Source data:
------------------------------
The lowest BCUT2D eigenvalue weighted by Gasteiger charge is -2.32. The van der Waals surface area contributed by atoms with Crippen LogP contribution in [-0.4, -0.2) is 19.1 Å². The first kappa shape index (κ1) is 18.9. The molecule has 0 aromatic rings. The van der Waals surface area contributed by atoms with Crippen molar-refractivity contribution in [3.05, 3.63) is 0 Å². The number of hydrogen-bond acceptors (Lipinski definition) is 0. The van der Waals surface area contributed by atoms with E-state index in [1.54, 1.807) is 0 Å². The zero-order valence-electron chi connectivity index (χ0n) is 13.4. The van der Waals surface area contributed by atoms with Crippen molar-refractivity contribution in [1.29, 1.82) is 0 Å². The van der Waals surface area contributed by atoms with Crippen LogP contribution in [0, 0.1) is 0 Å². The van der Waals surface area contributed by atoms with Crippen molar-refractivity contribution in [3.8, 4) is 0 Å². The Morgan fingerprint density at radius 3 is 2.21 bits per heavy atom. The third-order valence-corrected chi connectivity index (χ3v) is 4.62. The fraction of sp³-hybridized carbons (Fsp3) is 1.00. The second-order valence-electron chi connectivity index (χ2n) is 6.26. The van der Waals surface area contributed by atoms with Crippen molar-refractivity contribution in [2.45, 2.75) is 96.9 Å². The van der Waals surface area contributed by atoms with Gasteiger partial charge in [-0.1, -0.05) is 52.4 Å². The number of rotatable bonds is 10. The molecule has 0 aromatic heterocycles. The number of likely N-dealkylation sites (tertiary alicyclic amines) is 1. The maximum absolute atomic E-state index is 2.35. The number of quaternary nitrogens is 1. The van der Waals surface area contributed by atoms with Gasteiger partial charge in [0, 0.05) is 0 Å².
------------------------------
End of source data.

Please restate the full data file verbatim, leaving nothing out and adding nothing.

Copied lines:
The lowest BCUT2D eigenvalue weighted by Gasteiger charge is -2.32. The van der Waals surface area contributed by atoms with Crippen LogP contribution in [-0.4, -0.2) is 19.1 Å². The first kappa shape index (κ1) is 18.9. The molecule has 0 aromatic rings. The van der Waals surface area contributed by atoms with Crippen molar-refractivity contribution in [3.05, 3.63) is 0 Å². The number of hydrogen-bond acceptors (Lipinski definition) is 0. The van der Waals surface area contributed by atoms with E-state index in [1.54, 1.807) is 0 Å². The zero-order valence-electron chi connectivity index (χ0n) is 13.4. The van der Waals surface area contributed by atoms with Crippen molar-refractivity contribution in [1.29, 1.82) is 0 Å². The van der Waals surface area contributed by atoms with Crippen LogP contribution in [0, 0.1) is 0 Å². The van der Waals surface area contributed by atoms with Crippen molar-refractivity contribution in [3.8, 4) is 0 Å². The Morgan fingerprint density at radius 3 is 2.21 bits per heavy atom. The third-order valence-corrected chi connectivity index (χ3v) is 4.62. The fraction of sp³-hybridized carbons (Fsp3) is 1.00. The second-order valence-electron chi connectivity index (χ2n) is 6.26. The van der Waals surface area contributed by atoms with Crippen molar-refractivity contribution in [2.45, 2.75) is 96.9 Å². The van der Waals surface area contributed by atoms with Gasteiger partial charge in [-0.1, -0.05) is 52.4 Å². The number of rotatable bonds is 10. The molecule has 0 aromatic heterocycles. The number of likely N-dealkylation sites (tertiary alicyclic amines) is 1. The maximum absolute atomic E-state index is 2.35. The number of quaternary nitrogens is 1. The van der Waals surface area contributed by atoms with Gasteiger partial charge in [0, 0.05) is 0 Å².